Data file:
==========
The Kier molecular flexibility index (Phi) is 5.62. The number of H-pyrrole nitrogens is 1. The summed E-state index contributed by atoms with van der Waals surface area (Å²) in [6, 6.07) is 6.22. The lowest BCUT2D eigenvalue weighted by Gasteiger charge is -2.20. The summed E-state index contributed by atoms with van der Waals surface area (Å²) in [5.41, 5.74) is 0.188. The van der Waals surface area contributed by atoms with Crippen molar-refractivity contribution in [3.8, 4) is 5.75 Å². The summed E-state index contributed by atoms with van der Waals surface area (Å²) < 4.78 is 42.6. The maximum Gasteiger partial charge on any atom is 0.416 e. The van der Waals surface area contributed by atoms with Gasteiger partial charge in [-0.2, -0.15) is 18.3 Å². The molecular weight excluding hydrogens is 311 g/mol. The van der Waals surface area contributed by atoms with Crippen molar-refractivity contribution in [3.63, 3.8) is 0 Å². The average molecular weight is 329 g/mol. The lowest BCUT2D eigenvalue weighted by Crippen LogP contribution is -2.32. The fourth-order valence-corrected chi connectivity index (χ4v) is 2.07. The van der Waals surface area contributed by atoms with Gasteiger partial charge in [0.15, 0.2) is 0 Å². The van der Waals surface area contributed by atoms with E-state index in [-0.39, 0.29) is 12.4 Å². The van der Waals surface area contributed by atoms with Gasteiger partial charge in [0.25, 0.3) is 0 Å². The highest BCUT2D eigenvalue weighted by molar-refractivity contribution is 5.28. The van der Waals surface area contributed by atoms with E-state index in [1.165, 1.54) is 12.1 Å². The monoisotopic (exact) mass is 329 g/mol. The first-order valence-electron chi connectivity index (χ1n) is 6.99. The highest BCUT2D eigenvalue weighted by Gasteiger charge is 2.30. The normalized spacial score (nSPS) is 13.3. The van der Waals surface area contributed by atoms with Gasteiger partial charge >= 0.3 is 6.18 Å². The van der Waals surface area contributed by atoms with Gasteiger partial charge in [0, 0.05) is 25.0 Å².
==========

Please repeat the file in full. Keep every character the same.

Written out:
The Kier molecular flexibility index (Phi) is 5.62. The number of H-pyrrole nitrogens is 1. The summed E-state index contributed by atoms with van der Waals surface area (Å²) in [6, 6.07) is 6.22. The lowest BCUT2D eigenvalue weighted by Gasteiger charge is -2.20. The summed E-state index contributed by atoms with van der Waals surface area (Å²) in [5.41, 5.74) is 0.188. The van der Waals surface area contributed by atoms with Crippen molar-refractivity contribution in [3.8, 4) is 5.75 Å². The summed E-state index contributed by atoms with van der Waals surface area (Å²) < 4.78 is 42.6. The maximum Gasteiger partial charge on any atom is 0.416 e. The van der Waals surface area contributed by atoms with Gasteiger partial charge in [-0.2, -0.15) is 18.3 Å². The molecular weight excluding hydrogens is 311 g/mol. The van der Waals surface area contributed by atoms with Crippen molar-refractivity contribution in [3.63, 3.8) is 0 Å². The average molecular weight is 329 g/mol. The lowest BCUT2D eigenvalue weighted by Crippen LogP contribution is -2.32. The fourth-order valence-corrected chi connectivity index (χ4v) is 2.07. The van der Waals surface area contributed by atoms with Gasteiger partial charge in [0.15, 0.2) is 0 Å². The van der Waals surface area contributed by atoms with E-state index in [-0.39, 0.29) is 12.4 Å². The van der Waals surface area contributed by atoms with Gasteiger partial charge in [0.25, 0.3) is 0 Å². The highest BCUT2D eigenvalue weighted by molar-refractivity contribution is 5.28. The van der Waals surface area contributed by atoms with E-state index in [1.165, 1.54) is 12.1 Å². The monoisotopic (exact) mass is 329 g/mol. The first-order valence-electron chi connectivity index (χ1n) is 6.99. The highest BCUT2D eigenvalue weighted by Gasteiger charge is 2.30. The normalized spacial score (nSPS) is 13.3. The van der Waals surface area contributed by atoms with Gasteiger partial charge >= 0.3 is 6.18 Å². The van der Waals surface area contributed by atoms with Gasteiger partial charge in [0, 0.05) is 25.0 Å².